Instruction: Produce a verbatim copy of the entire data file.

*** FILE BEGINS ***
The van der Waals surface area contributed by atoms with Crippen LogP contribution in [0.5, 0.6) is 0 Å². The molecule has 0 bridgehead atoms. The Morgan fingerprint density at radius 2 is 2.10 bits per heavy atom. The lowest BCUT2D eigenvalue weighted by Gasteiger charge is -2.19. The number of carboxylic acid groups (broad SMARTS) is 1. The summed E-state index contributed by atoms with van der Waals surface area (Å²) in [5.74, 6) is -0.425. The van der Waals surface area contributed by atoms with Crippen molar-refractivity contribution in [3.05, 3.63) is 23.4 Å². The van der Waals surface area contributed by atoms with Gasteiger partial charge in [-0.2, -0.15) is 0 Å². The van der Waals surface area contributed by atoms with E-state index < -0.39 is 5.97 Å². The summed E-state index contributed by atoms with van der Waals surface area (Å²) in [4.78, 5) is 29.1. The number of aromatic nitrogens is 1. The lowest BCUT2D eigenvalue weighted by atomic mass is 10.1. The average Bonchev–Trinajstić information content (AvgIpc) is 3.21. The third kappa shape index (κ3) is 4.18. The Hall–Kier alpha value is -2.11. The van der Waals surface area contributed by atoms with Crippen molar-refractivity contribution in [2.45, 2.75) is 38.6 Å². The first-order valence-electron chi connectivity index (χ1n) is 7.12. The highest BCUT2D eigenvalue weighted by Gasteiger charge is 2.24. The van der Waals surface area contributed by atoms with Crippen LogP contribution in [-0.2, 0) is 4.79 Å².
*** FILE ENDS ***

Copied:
The van der Waals surface area contributed by atoms with Crippen LogP contribution in [0.5, 0.6) is 0 Å². The molecule has 0 bridgehead atoms. The Morgan fingerprint density at radius 2 is 2.10 bits per heavy atom. The lowest BCUT2D eigenvalue weighted by Gasteiger charge is -2.19. The number of carboxylic acid groups (broad SMARTS) is 1. The summed E-state index contributed by atoms with van der Waals surface area (Å²) in [5.74, 6) is -0.425. The van der Waals surface area contributed by atoms with Crippen molar-refractivity contribution in [3.05, 3.63) is 23.4 Å². The van der Waals surface area contributed by atoms with Gasteiger partial charge in [-0.2, -0.15) is 0 Å². The van der Waals surface area contributed by atoms with E-state index < -0.39 is 5.97 Å². The summed E-state index contributed by atoms with van der Waals surface area (Å²) in [4.78, 5) is 29.1. The number of aromatic nitrogens is 1. The lowest BCUT2D eigenvalue weighted by atomic mass is 10.1. The average Bonchev–Trinajstić information content (AvgIpc) is 3.21. The third kappa shape index (κ3) is 4.18. The Hall–Kier alpha value is -2.11. The van der Waals surface area contributed by atoms with Crippen molar-refractivity contribution in [2.45, 2.75) is 38.6 Å². The first-order valence-electron chi connectivity index (χ1n) is 7.12. The highest BCUT2D eigenvalue weighted by Gasteiger charge is 2.24. The van der Waals surface area contributed by atoms with Crippen LogP contribution in [-0.2, 0) is 4.79 Å².